Saturday, February 6, 2016

Fisher Price recalls highchairs, trikes, infant toys

Fisher Price is recalling 11 million highchairs, tricycles, infant toys and Little People Wheelies - "all its housekeeping in one day," as Consumers Union's Safety Blog put it.

Fisher Price recalls highchairs, trikes, infant toys


Fisher Price is recalling 11 million highchairs, tricycles, infant toys and Little People Wheelies - "all its housekeeping in one day," as Consumers Union's Safety Blog puts it:

Fisher Price seems to be doing all its housekeeping in one day. As well as the million-plus high chairs pulled from the market, the Consumer Product Safety Commission and Health Canada announced today that the company is recalling more than 7.2 million trikes, almost 3 million infant toys with inflatable balls, and 100,000 Little People Wheelies.


The trikes are a hazard because the pretend key that sticks up can cause serious injury if a child falls on it. The company has 10 reports of injuries, including six that required medical attention.

The infant activity centers have valves on the inflatable balls that can come off. Fisher-Price knows of 46 valves that have come off, 14 were found in children’s mouths, and three reports of a child beginning to choke. And the green and purple cars from the Fisher Price Little People Wheelies Stand ‘n Play Rampway have wheels that can come off. No injuries have been reported.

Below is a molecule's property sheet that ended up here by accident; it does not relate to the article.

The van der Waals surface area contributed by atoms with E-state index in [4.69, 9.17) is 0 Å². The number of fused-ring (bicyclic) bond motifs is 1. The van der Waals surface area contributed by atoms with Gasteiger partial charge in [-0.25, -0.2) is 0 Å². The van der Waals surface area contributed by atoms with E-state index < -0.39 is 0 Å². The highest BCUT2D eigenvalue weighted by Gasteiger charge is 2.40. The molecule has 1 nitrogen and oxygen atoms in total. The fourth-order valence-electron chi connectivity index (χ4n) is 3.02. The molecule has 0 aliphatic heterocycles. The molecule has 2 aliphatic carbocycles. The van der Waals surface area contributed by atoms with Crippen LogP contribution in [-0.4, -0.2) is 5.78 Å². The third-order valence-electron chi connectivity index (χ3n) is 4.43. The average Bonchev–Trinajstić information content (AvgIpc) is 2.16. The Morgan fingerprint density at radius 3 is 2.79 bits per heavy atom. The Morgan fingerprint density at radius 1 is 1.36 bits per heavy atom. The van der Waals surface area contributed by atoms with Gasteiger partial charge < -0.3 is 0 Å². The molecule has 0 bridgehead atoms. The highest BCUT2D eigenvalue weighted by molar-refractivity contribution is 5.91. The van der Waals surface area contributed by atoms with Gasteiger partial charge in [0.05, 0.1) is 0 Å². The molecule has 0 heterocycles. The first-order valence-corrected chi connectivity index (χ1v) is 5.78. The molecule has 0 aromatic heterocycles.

Details about all the recalls, including model numbers, can be found in the linked CPSC press releases. In all cases, take the product away from your child and contact Fisher Price at (800) 432-5437 or its website for a free replacement.

You can find links to these and other recalls at or

Yesterday, the CPSC and FDA issued a joint warning on "infant sleep positioners," prompted by records linking them to a dozen deaths in the last 13 years. Click here for the official announcement, and here to see a blog posting from my colleague Josh Goldstein.

Inquirer Business Columnist
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About this blog

Jeff Gelles, who writes the Inquirer's weekly Consumer 14.0 and Tech Life columns, takes a broad look at the marketplace of goods, services, and ideas.

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